The Cardinals, who had won Gomber's first seven career starts, have now dropped two in a row.
"I felt like so far since I've been in the rotation I've given us a chance to win, and tonight I didn't," Gomber said. "Five days from now, hopefully, we are having a different conversation."
A short memory will be necessary after this one, as Gomber will continue to be featured in St. Louis' constantly evolving rotation. He's one of three rookies currently in that group, which also includes another two members who have never spent a full season in a Major League rotation.
That inexperience will get its next test on Friday, when the Cardinals try to hang on to their Wild Card lead behind rookie Jack Flaherty.
"We learn a lot," Shildt said of pushing his rookies onto this stage. "You get a chance to see them compete and how they compete."
The Dodgers' flurry of offense -- which included 16 hits, three of which came from Manny Machado -- negated the work the Cardinals' own offense did against Kershaw. They scored four runs (three earned) off Kershaw and finished the night with a dozen hits.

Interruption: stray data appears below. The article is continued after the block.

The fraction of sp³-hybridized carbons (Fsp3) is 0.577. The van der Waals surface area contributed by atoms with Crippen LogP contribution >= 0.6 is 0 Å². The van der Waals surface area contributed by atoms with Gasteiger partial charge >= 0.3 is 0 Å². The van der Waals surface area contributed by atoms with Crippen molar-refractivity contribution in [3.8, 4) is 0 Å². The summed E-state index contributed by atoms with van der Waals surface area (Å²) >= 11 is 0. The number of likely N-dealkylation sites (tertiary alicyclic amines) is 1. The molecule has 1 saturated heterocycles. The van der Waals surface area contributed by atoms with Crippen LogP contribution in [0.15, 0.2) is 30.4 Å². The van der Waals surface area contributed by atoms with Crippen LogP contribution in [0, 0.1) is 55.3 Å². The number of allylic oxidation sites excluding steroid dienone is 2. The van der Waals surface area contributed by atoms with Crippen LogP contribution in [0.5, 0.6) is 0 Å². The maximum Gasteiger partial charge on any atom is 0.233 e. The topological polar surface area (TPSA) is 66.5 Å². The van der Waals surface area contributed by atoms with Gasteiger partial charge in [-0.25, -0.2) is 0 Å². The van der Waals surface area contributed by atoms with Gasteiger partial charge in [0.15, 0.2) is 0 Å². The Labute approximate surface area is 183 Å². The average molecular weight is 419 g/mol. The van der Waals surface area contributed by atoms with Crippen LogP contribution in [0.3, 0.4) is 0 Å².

"This is a positive game," Jose Martinez said. "I think it sent a message to them that we're going to [play] until the last out."
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Tyson Ross not only helped close a messy fourth inning for Gomber, but he also sparked the Cardinals' three-run fifth with his second career homer. Ross joined Madison Bumgarner as the only pitchers to take Kershaw deep when he drove a slider a projected 396 feet, per Statcast™, just out of the reach of a leaping Enrique Hernandez. The next four batters also reached base against Kershaw.
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"Unfortunately, I wish I could've came in and shut down that inning with Gomber's runners on base there and kept the game a little bit closer," Ross said. "But any time you get up there to make solid contact, it's a good feeling."
MOMENTS THAT MATTERED